Saturday, May 29, 2010

Behold What You Are...

Last night I was attacked and I had to fight for my life. Thankfully this was only in a dream.

As I wrestled violently I realised that my survival required shedding any ingrained inhibitions I carry about hurting other people. I sought every opportunity to damage, incapacitate or even kill my assailant as I launched into a no-holds-barred battle to the death.

Thankfully I awoke before the contest reached a conclusion. I listened to the quiet bedroom, where my wife slept peacefully beside me, and thought about falling back to sleep, but couldn't. I didn’t want to doze off still gripped by the vague and troubling echoes of this nightmare.

I wandered in the nighttime stillness of my house and wondered about the dream and what my choice to fight and kill said about me - perhaps about all of us - as human beings.

I am a peace-loving person who hopes and prays to never experience such a life-threatening situation. Yet I realized how easily my entire being can suddenly switch to death-dealing. I can instantly become a killer by the mere belief that my own life depends upon it. I pondered on how entire societies can be manipulated into war simply by the threat, real or perceived, that Some Enemy is out there ready to attack.

How can our world ever become truly peaceful when our inherent natures are so suddenly violent and murderous?

I think our only hope is expressed in a song which is coincidentally, now playing on my computer

(sample linked here - click on Embrace the Mystery)

the lyrics:

Behold what you are

Become what you receive

Take up the bread and wine

Embrace the mystery

Thursday, May 6, 2010

Two Views of the Universe

There are only two ways to view the "universe and everything." Each viewpoint must face The Big Questions:

1. Where do we come from?

2. Is there a point to our lives and our struggles and sufferings?

3. What happens to us when we die?

The Two Views:

1. The background state of everything is lifeless: The universe and everything is comprised of lifeless matter or energy. Somehow it all came into existence at the Big Bang and what existed before that is unknown, but whatever it was, it is lifeless. Somehow within that lifeless universe we must come up with an explanation of how life and consciousness come to be, then we must deal with The Big Questions.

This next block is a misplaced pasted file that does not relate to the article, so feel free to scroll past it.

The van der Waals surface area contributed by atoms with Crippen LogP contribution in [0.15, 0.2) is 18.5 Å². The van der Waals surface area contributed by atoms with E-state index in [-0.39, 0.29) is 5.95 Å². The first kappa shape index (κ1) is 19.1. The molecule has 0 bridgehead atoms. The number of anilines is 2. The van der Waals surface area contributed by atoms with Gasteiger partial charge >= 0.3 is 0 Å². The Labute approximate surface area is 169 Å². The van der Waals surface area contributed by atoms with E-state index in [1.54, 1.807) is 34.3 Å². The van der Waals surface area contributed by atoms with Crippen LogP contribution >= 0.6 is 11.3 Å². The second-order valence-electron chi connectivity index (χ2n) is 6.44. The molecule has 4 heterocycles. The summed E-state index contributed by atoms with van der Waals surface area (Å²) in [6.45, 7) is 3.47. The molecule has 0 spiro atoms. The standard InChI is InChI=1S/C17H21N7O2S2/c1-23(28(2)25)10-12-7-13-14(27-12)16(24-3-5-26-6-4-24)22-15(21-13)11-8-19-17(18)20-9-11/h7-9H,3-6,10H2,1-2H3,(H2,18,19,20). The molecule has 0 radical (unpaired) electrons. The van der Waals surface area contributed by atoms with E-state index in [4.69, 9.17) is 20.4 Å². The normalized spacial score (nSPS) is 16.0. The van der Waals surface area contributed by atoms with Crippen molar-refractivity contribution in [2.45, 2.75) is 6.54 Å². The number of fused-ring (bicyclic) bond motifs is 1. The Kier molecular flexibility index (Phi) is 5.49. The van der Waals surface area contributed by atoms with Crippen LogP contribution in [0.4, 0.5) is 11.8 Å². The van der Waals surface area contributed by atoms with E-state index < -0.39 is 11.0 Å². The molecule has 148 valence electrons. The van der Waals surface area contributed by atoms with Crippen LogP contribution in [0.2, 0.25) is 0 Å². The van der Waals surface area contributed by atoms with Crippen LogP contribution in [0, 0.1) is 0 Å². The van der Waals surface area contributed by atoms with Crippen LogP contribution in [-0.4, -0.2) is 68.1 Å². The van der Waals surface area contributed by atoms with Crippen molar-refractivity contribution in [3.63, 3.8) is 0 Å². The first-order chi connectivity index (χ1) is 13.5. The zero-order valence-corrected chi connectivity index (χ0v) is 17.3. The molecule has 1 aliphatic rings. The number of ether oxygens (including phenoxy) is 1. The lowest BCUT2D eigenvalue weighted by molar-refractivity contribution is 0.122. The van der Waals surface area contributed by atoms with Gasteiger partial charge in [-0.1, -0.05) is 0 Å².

2. The background state of everything is Life: The "universe and everything" exists within a background of Life. Eternal life exists beyond time and space, has always been and will always be. Time and space themselves are constructs that only exist temporarily within this Life. This Life is called God. He is a creator and so, in accordance to our normal experience of this world, Life creates everything else. That is what we see around us all the time. Living beings create and manipulate non-living matter and energy. In this respect, viewpoint 2 is actually more consistent with reality.

Within this viewpoint we can easily handle The Big Questions, but must also face The Biggest Question: Who is this Life - this God? What can we know about him? Can we know her personally? Does she have a name? What is he like?

This is historically handled in at least three ways.

1. By what we see around us. As we can know Beethoven by listening to his music, we can discern God by our observations of the universe and all of creation.

2. By our relationships with one another. As we all share in the ultimate source of life, we must all reflect in some small way the nature of our Creator Being.

3. By revelation. Anytime this Being interacts and communicats with us we have a chance to discover his nature. Sometimes these interactions are recorded for posterity as in the documents collected in the bible.